As Mr Mullis says, that is changing; and the pace has accelerated since September with the launch of Dixon's Freeserve, pioneering subscription- free connection to the Internet. More than 50 companies have followed suit. The 16 per cent of the UK population which had web access at the beginning of this year is expected to hit 50 per cent before 2001. Freeserve has made itself pre-eminent, claiming to have more than a million customers.

Yet the web may not yet be quite the place to do business. David Birch, of the Internet consultancy Hyperion, thinks European companies are looking in the wrong direction when they gaze at amazon.com's web pages in search of the answers for e-commerce. "European e-commerce will be different, because it's not as dominated by the PC," he says. "Consumer e-commerce will be about digital TV and mobile phones. The power of mobile phones is already incredible, and that will take a quantum leap in a couple of years when the new generation of services called UMTS starts. And there are three times as many mobile subscribers in the world as Internet users."

But someone still has to deliver the goods once you have bought them electronically. And there too the message is mixed. Between November and February, Consumers International (a distinct group which is not part of the Consumer's Association) set a group of volunteers in 11 countries, including the UK, Australia, Germany, Hong Kong, Japan and the US, to buy more than 150 items from 17 countries.

Each participant tried to buy items from a list comprising a dictionary, a doll, jeans, a hairdryer, computer software and hardware, and champagne: they would try to get one from a site in their own country, and one from abroad.

The results? Two of the sites tried, out of 150, never provided goods but did debit the customer's account. Eight items took more than a month to arrive, with 11 never reaching their destination. Often goods were damaged. And many sites did not give clear information about delivery charges, which could affect the total cost when buying from abroad.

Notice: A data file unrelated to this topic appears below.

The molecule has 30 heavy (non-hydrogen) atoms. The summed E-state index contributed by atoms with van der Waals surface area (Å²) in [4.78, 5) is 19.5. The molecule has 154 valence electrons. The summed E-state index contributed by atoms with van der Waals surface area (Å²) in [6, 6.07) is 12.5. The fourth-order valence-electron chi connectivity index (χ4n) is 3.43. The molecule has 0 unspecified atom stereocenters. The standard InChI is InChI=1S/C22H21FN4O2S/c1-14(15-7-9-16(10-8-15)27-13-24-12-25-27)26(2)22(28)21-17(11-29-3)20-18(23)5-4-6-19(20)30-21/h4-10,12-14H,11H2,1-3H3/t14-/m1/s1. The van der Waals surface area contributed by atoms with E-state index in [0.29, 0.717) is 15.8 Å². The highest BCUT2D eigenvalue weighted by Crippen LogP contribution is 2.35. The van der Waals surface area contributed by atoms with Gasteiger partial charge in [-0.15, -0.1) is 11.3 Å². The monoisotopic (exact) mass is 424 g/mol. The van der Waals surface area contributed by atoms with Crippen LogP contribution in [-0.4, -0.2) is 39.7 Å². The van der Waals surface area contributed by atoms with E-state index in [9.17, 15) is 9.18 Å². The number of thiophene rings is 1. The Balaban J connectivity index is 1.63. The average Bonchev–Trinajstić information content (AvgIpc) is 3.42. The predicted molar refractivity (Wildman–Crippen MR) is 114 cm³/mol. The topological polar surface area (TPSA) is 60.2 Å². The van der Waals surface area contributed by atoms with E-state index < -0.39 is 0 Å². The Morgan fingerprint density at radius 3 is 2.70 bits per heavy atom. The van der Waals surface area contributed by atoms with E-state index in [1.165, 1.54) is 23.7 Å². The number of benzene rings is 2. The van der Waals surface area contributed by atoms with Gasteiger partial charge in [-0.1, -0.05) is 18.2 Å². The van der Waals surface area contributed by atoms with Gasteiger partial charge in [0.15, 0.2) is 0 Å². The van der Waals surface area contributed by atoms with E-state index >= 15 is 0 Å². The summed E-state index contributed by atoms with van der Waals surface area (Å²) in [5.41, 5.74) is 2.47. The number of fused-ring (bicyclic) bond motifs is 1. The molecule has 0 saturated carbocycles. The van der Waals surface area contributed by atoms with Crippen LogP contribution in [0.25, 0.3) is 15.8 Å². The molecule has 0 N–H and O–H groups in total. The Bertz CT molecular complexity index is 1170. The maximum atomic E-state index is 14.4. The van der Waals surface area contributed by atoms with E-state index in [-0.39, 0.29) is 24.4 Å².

Anna Bradley, director of the National Consumer Council said: "These experiences show Internet shopping is not as convenient or as hassle-free as it's cracked up to be. Unless consumers have the confidence that their transactions will be processed speedily and efficiently, and any problems dealt with promptly, they are hardly going to embrace e-commerce with enthusiasm." The survey also tried returning half the goods, to check refunding policies: in two cases, the customers were still waiting for their money back more than four months after returning items. "That might sound like we're saying don't do business with small firms, but that's not really true," said Kate Scribbins, the project's coordinator. "In fact, some high street names were very bad at both sending and refunding items.

"What we found very worrying was that more than a quarter of sites offered no real-world or geographical information, like a telephone number or address, that would let you get in touch with them. This is one of the problems with the ethereal nature of the Net. Companies can take your money and disappear."

Perhaps what is really needed is not just sticky surfers - but a guarantee that you are visiting sticky sites.